Alaska pollock trawlers are feeling pressure over salmon bycatch, so this reporter went to see for himself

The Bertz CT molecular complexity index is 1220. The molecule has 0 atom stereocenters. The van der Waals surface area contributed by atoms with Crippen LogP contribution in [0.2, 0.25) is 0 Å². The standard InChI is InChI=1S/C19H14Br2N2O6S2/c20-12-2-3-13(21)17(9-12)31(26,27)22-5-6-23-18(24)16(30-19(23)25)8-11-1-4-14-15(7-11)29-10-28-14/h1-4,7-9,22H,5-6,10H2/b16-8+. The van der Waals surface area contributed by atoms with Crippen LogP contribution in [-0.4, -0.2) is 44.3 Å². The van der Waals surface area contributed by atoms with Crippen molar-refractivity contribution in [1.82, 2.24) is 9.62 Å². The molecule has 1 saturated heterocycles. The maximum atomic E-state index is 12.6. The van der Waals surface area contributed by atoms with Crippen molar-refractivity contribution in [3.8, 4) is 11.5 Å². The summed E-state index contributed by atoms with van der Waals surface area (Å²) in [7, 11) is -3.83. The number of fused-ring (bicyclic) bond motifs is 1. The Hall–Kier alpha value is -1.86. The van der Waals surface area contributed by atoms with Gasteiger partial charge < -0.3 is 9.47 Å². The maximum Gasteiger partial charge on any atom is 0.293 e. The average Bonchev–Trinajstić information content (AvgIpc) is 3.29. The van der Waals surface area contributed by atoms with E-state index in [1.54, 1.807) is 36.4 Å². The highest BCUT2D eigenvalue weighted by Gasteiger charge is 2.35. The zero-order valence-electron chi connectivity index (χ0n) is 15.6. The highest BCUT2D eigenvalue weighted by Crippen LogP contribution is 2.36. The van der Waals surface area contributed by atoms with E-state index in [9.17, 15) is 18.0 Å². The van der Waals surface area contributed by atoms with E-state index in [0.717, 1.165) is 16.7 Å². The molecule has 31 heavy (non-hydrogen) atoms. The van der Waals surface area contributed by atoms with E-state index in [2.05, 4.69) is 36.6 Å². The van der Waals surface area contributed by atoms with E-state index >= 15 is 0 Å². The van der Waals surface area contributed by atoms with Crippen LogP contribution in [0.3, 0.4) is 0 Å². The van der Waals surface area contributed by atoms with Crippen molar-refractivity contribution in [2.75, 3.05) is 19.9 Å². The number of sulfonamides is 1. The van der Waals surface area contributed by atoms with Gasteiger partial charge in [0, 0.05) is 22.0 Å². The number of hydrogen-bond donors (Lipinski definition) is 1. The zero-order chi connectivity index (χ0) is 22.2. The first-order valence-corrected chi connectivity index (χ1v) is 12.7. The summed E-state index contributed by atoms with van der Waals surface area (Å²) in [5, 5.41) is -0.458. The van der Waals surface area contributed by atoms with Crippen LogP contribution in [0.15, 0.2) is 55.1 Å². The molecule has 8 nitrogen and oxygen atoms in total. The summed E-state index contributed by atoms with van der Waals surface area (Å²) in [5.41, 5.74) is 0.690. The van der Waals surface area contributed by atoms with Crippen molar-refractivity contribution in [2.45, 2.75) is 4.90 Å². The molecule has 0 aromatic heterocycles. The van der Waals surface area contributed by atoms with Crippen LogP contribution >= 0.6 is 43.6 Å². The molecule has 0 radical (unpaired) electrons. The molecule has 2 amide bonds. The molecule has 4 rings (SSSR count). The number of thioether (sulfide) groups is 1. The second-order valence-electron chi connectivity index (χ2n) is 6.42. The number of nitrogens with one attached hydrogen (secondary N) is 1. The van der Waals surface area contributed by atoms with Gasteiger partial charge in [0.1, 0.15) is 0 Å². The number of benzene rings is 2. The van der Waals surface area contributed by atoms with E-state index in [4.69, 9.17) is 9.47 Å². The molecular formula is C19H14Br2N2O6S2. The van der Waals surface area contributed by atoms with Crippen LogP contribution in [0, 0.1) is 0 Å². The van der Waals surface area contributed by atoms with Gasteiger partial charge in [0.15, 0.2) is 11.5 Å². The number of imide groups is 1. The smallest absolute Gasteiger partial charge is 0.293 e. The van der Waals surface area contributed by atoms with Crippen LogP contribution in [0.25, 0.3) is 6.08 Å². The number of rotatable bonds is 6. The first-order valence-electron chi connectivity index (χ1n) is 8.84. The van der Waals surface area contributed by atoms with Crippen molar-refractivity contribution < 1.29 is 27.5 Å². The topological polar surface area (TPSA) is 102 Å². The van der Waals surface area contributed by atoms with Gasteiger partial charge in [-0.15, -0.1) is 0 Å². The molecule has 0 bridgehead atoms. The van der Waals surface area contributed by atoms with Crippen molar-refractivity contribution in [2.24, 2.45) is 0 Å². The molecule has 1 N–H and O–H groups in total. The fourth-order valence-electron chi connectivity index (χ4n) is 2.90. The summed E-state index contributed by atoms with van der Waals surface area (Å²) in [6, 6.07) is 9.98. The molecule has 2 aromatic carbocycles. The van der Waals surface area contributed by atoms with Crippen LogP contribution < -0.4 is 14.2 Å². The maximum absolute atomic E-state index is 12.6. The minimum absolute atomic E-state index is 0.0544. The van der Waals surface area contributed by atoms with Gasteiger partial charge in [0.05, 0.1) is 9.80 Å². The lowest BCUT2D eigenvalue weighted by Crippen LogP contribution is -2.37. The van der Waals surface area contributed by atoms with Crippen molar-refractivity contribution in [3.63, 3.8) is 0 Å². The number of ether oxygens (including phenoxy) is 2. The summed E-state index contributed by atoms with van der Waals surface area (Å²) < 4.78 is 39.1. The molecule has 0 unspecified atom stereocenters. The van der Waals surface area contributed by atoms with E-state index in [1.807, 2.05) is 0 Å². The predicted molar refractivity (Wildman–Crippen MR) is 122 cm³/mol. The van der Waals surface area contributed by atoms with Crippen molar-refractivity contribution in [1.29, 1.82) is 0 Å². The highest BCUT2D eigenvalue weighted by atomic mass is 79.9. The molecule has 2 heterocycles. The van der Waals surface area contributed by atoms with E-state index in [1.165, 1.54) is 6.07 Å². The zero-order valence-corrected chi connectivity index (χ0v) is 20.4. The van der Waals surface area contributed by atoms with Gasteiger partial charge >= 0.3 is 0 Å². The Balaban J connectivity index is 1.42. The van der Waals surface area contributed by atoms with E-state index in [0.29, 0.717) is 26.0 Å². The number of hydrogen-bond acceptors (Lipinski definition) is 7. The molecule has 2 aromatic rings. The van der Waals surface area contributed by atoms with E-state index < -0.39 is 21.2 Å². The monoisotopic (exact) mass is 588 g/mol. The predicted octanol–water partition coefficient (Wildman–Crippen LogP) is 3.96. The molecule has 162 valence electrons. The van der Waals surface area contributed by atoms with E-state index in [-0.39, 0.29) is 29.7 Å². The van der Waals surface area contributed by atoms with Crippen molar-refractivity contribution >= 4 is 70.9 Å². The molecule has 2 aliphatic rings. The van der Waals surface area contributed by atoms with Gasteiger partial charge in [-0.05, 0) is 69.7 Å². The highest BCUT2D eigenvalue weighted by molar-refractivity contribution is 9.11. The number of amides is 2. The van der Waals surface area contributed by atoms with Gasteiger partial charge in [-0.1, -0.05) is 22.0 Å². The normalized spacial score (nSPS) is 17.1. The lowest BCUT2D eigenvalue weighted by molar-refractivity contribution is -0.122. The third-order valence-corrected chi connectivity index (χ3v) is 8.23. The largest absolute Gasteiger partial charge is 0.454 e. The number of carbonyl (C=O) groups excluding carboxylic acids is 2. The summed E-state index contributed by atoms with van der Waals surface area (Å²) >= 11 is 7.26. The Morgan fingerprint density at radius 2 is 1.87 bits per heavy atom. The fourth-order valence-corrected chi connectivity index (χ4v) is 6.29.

Bering Sea factory trawlers scoop up tens of thousands of pollock at a time, and pressure is intensifying to avoid catching salmon as populations of chum and chinook have plummeted in recent years, causing closures for subsistence harvesting. The trawlers are not entirely to blame, warming oceans due to human-caused climate change are almost certainly a factor, but they have drawn the ire of salmon advocates from Western Alaska to Washington D.C.  This is a 341-foot vessel that I went out on, the Northern Hawk, with a crew of 129 people. And most of them work below the deck in a fish factory that, basically when the fishing is reasonable, operates 24 hours a day. Then there are these incredible fillet machines that will fillet 180 fish a minute, and the job of the human is basically to just feed the machine 24 hours a day. And it’s kind of mind-numbing work. Your hands move constantly to make sure the fish are positioned correctly. >>click to read<< 07:40

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